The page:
Olympic allocation announced amid warning of online scammers
Olympic allocation announced amid warning of online scammers

Today people have found out the details of the events that they have won tickets for. People will find out what events they will be attending at next year's games with a mixture of euphoria and disappointment. Beach volleyball and handball were trending on social media site twitter this morning with suggestions most people won tickets to events they do not particularly want to watch. The email that reads: "Congratulations! You have been allocated some of the greatest tickets on earth. This email is from the London 2012 ticketing team, confirming that your Olympic Games ticket application has now been processed."

With the vast majority of people either not getting the tickets they wanted or searching for more there is now a real worry that cyber criminals will look to take advantage of this. With an extra 2.3 million tickets going on sale on Friday, 1.7 million Olympic football tickets, there is a real worry that cyber criminals will be able to use people's desperation to attend the Olympic Games as a way of stealing money from them.

Anti-virus software company Norton have revealed they have found 1500 malicious websites that offer ticket allocations or prize draws for the games. These sites have been using key word such as 'Seb Coe' to promote their dodgy links on sites such as Google and Yahoo and have been stealing money from people's accounts. Added to this, such sites are highly damaging to one's computer. Even if a malicious link is clicked on for less than five seconds, they can damage your computer considerably. They are able to blitz your computer with spam, viruses and Trojans that are able to disable all security around your computer.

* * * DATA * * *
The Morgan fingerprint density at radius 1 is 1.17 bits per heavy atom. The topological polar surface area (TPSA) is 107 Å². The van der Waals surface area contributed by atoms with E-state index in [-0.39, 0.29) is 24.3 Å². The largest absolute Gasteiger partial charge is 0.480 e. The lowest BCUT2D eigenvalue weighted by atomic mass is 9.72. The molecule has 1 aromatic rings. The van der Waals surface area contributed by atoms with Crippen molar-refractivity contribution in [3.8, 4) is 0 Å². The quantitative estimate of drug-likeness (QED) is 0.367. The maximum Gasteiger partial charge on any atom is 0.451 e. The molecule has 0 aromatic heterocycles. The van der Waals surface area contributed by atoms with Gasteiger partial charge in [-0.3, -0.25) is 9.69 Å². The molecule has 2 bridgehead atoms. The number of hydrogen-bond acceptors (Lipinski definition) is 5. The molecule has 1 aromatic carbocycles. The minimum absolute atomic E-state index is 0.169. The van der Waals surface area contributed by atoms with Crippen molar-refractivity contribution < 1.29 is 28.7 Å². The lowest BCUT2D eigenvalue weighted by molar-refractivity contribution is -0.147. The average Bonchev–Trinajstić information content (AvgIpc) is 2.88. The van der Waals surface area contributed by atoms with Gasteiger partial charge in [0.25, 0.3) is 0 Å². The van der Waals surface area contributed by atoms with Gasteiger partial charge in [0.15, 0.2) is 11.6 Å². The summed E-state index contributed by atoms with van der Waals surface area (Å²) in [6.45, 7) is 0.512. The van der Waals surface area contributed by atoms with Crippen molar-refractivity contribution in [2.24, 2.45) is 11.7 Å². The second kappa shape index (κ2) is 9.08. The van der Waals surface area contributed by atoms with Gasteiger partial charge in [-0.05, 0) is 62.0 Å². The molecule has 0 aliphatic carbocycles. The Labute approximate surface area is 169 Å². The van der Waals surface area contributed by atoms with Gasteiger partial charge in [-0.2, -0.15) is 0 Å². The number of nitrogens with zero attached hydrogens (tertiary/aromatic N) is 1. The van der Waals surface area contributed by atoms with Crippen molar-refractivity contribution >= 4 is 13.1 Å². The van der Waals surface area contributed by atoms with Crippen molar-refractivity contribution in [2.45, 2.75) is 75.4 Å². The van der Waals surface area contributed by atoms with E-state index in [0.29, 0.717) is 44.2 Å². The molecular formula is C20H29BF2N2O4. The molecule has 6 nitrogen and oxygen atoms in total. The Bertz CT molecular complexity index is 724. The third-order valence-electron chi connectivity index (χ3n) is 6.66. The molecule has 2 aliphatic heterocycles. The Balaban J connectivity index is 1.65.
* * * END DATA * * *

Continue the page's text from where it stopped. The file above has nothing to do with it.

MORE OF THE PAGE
The shambolic ticket lottery is partly to blame for giving criminals free reign over the internet with millions unclear over how many tickets they have been allocated to various events and where they will end up sitting.

Organisers have stated: "London 2012 recognises the importance of online security and encourages web users to act safely online." They warn people not to respond to a list of scam emails.

A popular con under the title "London 2012 Draw Results" tells punters they are one of four people who have scooped £1million in conjunction with Microsoft.

All they have to do to bank the cash is contact Lord Sebastian Coe at lordcoe@blumail.org - and the sender cheekily uses the official sounding address info@london2012.co.uk.

But London 2012 warned: "This is a scam email. Please do not correspond with either the sender nor the lordcoe@blumail.org address."